Last night for gaming we had five people, so we decided to give Airlines Europe a try. I felt it was a pretty playable family game, but I don’t have much desire to play it again.
Airlines Europe is a reimplementation of Union Pacific. Your goal is to acquire the most stock in the airlines that are the most profitable (or make the airlines you have the most stock in more profitable) so that you get the biggest payout when the scoring card comes up. Each turn, you can take one of four actions:
- Play one or two airplanes (each plane claims a route between two cities), which costs $3 or more for each plane; the stock price for the company owning the plane goes up by the cost of playing it. You then draw a stock certificate, either one of five face-up choices or a random one from the deck.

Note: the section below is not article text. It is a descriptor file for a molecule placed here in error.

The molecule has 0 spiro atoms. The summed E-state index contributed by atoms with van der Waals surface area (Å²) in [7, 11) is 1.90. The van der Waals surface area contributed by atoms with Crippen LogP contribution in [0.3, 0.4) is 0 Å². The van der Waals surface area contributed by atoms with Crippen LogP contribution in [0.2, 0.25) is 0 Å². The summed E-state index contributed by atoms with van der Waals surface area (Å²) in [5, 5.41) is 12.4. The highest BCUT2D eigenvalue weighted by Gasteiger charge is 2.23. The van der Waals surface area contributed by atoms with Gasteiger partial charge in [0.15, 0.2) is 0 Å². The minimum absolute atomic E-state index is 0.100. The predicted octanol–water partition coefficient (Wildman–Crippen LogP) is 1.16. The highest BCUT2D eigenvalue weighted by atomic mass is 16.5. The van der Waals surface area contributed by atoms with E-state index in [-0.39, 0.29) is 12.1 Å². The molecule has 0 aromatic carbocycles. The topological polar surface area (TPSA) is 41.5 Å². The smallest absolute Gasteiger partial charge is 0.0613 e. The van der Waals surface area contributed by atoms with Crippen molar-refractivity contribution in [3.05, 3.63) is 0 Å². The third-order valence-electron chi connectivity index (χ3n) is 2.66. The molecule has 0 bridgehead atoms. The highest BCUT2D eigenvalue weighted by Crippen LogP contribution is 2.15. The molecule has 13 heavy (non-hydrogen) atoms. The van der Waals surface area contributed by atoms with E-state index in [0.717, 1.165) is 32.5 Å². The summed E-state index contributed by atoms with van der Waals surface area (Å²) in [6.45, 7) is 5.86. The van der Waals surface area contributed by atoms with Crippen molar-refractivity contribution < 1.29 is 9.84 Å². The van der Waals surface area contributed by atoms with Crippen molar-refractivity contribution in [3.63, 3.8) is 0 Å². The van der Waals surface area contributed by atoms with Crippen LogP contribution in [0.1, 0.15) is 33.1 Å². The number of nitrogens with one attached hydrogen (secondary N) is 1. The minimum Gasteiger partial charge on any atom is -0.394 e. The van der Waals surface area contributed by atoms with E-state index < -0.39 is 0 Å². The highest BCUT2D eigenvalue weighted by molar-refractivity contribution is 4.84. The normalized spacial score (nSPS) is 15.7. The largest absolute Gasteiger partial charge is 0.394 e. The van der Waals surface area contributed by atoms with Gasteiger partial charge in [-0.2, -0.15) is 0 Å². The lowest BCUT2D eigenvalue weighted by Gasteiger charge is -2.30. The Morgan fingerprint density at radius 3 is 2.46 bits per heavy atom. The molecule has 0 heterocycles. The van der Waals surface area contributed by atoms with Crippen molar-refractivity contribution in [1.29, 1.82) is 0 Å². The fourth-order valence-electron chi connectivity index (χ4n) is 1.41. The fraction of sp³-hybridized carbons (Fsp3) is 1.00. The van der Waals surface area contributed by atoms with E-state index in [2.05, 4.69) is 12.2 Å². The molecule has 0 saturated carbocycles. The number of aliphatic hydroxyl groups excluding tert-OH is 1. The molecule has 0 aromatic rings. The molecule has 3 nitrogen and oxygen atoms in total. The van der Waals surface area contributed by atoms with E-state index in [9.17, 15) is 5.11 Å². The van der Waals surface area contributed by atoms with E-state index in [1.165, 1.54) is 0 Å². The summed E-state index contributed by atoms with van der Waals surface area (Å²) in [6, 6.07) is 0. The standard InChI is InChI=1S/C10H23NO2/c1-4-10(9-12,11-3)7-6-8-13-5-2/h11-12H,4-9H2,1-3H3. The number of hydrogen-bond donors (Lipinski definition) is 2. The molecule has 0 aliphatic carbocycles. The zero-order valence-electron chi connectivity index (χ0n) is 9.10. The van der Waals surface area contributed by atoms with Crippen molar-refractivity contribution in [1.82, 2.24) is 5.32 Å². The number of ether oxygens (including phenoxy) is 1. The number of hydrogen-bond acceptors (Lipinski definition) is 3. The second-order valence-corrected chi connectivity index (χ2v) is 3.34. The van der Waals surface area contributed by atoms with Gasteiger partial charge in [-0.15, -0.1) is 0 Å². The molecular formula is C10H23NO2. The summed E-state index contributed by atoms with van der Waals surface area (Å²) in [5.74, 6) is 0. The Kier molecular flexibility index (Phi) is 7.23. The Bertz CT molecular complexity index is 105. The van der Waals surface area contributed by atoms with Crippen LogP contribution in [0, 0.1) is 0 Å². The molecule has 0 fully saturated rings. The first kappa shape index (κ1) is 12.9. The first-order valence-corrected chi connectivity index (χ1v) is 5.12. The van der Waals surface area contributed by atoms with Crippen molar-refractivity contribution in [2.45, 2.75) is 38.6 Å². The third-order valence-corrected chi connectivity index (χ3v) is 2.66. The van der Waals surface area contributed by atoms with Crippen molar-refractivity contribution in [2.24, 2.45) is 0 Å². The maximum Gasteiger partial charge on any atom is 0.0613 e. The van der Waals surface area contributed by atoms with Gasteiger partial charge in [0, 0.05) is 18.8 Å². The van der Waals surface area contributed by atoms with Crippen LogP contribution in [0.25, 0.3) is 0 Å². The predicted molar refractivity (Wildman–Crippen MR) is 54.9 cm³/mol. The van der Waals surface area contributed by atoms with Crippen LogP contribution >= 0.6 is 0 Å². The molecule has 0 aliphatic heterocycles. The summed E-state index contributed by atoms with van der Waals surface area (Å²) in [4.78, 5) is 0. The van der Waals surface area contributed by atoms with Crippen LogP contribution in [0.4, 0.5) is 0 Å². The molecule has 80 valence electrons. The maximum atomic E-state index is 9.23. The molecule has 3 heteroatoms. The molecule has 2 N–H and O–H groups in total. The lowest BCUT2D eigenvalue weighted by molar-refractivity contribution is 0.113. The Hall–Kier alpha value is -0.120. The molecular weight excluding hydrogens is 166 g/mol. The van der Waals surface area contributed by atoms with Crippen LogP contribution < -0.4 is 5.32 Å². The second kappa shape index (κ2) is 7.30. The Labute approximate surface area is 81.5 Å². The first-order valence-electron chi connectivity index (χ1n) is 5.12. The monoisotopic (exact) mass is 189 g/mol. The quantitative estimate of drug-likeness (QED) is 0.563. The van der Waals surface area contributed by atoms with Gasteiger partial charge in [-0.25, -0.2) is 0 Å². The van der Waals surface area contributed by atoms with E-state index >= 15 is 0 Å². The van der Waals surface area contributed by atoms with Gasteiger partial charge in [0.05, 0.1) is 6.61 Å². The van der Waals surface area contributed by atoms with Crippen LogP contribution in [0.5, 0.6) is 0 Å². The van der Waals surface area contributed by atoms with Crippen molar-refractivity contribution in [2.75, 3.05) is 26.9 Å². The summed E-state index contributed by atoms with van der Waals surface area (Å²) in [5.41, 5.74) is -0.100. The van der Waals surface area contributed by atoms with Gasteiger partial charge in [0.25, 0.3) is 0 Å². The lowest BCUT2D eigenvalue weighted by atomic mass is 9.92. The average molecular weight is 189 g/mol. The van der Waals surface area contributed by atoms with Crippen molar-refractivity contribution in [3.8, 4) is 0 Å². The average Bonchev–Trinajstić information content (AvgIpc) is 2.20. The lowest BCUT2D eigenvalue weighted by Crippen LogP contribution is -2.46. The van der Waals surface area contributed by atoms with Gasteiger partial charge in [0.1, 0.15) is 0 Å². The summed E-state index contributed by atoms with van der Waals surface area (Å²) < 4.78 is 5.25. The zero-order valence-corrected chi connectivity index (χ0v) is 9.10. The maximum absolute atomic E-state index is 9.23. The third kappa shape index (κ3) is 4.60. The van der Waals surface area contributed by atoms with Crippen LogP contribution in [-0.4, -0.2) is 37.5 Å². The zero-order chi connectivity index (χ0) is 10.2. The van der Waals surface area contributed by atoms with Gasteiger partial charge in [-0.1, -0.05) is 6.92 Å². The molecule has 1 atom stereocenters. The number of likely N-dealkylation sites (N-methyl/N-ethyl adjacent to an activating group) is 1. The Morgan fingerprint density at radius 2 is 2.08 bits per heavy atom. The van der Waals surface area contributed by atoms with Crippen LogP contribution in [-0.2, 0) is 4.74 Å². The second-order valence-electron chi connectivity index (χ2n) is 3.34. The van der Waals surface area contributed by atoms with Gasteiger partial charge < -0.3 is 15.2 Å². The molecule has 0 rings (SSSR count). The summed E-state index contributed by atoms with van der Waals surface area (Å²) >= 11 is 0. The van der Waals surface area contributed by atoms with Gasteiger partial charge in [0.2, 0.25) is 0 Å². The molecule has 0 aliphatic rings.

- Trade in stock for Air Abacus at a rate of 1 for 1 or 3 for 2; Air Abacus shares work like those of any other company, but score based on the phase of the game rather than by the stock price.
- Play shares of stock from your hand; you can play any two shares, or any number of shares from the same company. Having stock in play is how you score points. For each stock you put into play, you take $2 from the bank.
- Take $8 from the bank.
The game is relatively simple to follow, and ran about 75 minutes with 5 people (including rules). Given the different mechanics (set collection, stock holding), I think it would be a good introduction to more complex games for people who normally play things along the lines of Ticket to Ride. However, it doesn’t have a lot of deep decisions – you play planes where they’ll boost the companies you have stock in, or plan to have stock in soon, and take stock for the companies that are doing well) and I don’t see myself ever requesting it.